Tokyo, December 1, 1993.
The tragic case of Maricris Sioson — her life, her death, and the inaction of the Japanese government despite medical evidence of homicide — is an illustration of the vulnerability of the tens of thousands of Filipino women working in Japan’s entertainment industry.
In April 1991, Maricris Sioson, a 22-year-old dancer from the Philippines, arrived in Japan to work as an entertainer. Previously unemployed, after studying modern dance for three months at a local dance school, she managed to obtain a “yellow card,” the government-issued permit to work overseas as an entertainer. She signed a contract with a Japanese employment agency for $1500/month to work as a dancer in Japan.
Just a few months after her arrival in Japan, Maricris Sioson was admitted to Hanawa Welfare Hospital in Fukushima. She died one week later, and her death certificate listed hepatitis as the cause of death. Her body was flown back to the Philippines on September 25, 1991, along with her personal belongings and $5,500 — her wages for three months and ten days, which had been delivered to the Philippine Embassy by her Japanese employer Keizo Sato, owner of the Faces Club in Fukushima.
Body beaten and stabbed
When the family of Maricris opened her coffin for the funeral, they found that her body had been beaten and stabbed. They requested the National Bureau of Investigation (NBI) to conduct an autopsy, which was performed in Manila on October 4, 1991 by Dr. Floresto P. Arizala. The autopsy findings included a subdural haemorrhage in the cerebral cortex, presumably caused by blows to the head, and two stab wounds, one in the thigh indicating that a double-edged blade had been twisted upward, downward and diagonally in the flesh, and one in the genital area indicating that a blade had been inserted vertically.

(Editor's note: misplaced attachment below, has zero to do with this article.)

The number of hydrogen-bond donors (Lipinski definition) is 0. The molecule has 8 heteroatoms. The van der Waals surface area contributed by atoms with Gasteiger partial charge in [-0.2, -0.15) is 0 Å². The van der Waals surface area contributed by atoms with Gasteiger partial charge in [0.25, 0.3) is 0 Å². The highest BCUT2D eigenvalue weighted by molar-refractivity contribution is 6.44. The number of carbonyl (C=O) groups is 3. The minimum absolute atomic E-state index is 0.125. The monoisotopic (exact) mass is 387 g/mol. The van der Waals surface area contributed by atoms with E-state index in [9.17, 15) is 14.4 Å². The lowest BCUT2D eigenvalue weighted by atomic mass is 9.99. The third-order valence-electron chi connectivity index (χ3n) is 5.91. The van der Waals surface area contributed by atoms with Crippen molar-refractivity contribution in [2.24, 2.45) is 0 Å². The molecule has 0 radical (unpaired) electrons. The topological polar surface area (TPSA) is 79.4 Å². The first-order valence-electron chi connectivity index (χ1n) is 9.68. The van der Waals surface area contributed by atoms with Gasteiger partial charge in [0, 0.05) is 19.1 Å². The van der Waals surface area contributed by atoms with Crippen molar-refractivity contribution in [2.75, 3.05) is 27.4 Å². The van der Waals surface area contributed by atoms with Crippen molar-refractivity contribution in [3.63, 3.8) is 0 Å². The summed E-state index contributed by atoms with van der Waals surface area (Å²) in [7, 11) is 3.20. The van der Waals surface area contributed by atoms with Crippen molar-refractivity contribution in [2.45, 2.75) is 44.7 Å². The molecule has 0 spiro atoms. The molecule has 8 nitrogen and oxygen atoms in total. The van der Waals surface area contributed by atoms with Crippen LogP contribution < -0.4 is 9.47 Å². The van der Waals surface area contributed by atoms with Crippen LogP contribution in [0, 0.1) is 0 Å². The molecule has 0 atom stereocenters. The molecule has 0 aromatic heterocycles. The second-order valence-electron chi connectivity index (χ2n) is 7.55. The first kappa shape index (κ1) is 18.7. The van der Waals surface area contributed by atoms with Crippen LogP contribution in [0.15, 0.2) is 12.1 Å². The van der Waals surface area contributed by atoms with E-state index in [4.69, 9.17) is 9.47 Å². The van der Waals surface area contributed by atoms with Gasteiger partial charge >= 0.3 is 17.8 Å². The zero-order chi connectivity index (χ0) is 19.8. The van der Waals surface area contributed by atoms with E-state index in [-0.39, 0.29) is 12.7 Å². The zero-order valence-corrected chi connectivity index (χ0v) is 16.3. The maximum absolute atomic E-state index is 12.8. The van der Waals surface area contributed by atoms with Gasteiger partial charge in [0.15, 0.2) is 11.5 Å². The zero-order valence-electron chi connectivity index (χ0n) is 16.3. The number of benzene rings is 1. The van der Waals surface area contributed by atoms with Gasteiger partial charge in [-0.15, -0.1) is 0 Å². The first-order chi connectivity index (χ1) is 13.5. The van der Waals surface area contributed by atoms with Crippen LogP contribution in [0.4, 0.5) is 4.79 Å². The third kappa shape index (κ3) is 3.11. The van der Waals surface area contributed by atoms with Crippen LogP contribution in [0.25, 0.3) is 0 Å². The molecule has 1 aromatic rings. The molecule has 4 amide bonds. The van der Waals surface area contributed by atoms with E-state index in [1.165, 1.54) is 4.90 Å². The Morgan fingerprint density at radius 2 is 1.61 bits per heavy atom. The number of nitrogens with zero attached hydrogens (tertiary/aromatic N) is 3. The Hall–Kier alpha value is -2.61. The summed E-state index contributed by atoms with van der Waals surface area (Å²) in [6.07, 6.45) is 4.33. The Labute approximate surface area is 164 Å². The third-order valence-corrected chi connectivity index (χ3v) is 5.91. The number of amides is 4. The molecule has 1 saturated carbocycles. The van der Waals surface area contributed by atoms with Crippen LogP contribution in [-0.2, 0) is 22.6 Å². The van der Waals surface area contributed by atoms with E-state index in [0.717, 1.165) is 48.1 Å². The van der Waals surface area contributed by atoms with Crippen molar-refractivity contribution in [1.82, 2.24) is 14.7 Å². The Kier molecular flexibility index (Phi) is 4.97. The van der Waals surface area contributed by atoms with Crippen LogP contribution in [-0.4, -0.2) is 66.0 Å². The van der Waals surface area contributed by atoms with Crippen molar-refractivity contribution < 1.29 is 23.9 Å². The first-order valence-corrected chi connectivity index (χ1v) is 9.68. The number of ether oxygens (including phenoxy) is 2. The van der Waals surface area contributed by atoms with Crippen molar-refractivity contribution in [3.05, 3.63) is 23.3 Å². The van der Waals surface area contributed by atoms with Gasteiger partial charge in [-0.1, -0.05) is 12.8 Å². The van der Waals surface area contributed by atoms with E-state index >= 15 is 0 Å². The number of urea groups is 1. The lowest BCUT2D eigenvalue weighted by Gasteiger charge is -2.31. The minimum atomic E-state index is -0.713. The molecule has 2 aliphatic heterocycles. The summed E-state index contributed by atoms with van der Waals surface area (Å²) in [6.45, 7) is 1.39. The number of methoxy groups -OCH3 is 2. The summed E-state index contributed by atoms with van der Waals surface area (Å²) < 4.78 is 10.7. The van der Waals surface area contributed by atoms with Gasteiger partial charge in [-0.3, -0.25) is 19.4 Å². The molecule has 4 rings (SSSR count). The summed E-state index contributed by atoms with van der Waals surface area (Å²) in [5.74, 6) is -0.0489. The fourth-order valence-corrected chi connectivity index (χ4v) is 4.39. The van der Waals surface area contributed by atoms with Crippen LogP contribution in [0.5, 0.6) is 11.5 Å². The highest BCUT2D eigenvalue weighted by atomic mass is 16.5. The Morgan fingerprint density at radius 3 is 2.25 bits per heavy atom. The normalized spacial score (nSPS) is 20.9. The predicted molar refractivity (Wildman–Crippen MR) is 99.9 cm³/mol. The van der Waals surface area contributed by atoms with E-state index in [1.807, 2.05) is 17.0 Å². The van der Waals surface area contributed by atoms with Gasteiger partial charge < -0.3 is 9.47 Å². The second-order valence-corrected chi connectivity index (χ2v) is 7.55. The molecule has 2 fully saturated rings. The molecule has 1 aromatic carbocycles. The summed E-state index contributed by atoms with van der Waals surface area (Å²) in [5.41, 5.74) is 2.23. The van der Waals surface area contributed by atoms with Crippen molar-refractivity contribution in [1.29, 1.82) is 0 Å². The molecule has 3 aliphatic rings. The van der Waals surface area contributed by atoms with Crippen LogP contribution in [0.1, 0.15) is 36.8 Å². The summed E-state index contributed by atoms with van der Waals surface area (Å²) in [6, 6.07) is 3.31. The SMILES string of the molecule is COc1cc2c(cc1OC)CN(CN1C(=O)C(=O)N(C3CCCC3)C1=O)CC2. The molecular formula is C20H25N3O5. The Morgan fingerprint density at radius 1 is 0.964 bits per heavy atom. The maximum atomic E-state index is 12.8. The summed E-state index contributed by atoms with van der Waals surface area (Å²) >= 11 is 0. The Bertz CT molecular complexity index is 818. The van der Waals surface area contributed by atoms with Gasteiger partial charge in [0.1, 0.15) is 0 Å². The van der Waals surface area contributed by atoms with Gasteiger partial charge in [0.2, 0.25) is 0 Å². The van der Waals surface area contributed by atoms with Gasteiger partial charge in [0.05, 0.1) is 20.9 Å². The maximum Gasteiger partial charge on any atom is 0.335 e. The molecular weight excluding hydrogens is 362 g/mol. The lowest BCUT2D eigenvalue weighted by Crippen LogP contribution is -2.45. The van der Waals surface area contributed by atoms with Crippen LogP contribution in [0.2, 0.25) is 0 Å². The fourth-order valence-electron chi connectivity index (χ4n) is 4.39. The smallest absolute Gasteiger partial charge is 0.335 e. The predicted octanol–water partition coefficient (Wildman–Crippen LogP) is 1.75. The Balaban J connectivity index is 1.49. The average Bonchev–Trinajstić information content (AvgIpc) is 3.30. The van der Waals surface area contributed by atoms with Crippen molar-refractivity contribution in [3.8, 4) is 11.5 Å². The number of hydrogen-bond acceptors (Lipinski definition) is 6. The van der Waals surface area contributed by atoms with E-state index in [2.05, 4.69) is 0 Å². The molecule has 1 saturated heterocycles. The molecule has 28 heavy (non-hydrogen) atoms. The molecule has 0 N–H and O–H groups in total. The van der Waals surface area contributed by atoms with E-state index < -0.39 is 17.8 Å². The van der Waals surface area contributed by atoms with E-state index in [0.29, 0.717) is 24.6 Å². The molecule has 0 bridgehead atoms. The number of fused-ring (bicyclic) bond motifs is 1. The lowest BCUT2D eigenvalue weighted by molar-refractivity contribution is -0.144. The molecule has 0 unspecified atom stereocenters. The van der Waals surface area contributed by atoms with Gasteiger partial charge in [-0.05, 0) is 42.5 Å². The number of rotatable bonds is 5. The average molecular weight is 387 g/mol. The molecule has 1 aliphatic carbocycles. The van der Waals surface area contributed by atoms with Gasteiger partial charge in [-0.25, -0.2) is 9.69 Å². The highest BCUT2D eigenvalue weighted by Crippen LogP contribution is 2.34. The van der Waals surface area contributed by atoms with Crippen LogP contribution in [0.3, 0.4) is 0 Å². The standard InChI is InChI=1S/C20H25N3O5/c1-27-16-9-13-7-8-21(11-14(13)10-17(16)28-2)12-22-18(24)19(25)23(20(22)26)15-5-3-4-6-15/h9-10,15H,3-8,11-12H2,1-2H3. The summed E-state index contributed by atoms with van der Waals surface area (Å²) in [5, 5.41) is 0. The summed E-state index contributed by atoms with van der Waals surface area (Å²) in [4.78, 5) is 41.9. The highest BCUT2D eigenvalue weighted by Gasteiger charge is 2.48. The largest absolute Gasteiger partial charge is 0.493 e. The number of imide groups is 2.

A mission was dispatched to Japan by Philippine President Corazon Aquino to investigate Sioson’s death. Both Dr. Arizala, who had performed the autopsy, and Employment Secretary Ruben Torres participated in this mission but were unable to clarify the circumstances of Sioson’s death in their discussions with Japanese doctors and officials.
The Japanese police conducted a quick probe into the case of Maricris Sioson and then closed the investigation, considering her death to have been caused naturally by illness, despite the autopsy findings.
The story of Maricris Sioson is not unique. In 1991, the year of her death, the Labor Ministry of the Philippines estimated that 80,000 Filipinos went to work in Japan. Ninety-five percent (95%) were women, and the vast majority were employed as entertainers. These entertainers commonly find their passports confiscated and their salaries withheld until the end of their contracts, leaving them at the mercy of their Japanese employers.
Women forced into prostitution
There is only one shelter in Tokyo for migrant women workers who suffer abuse, the HELP Asian Women’s Shelter. According to Mizuho Matsuda, director of HELP, women who come to Japan to work are often forced by circumstances into prostitution. It has been alleged that the Yakuza, an organized crime network in Japan, is heavily involved in the trafficking of women for the sex and entertainment industry in Japan. At Senate hearings held in the Philippines after Maricris Sioson’s death, Philippine embassy officials testified that 33 Filipino workers had already died in Japan that year and that twelve of these deaths took place under “suspicious circumstances.”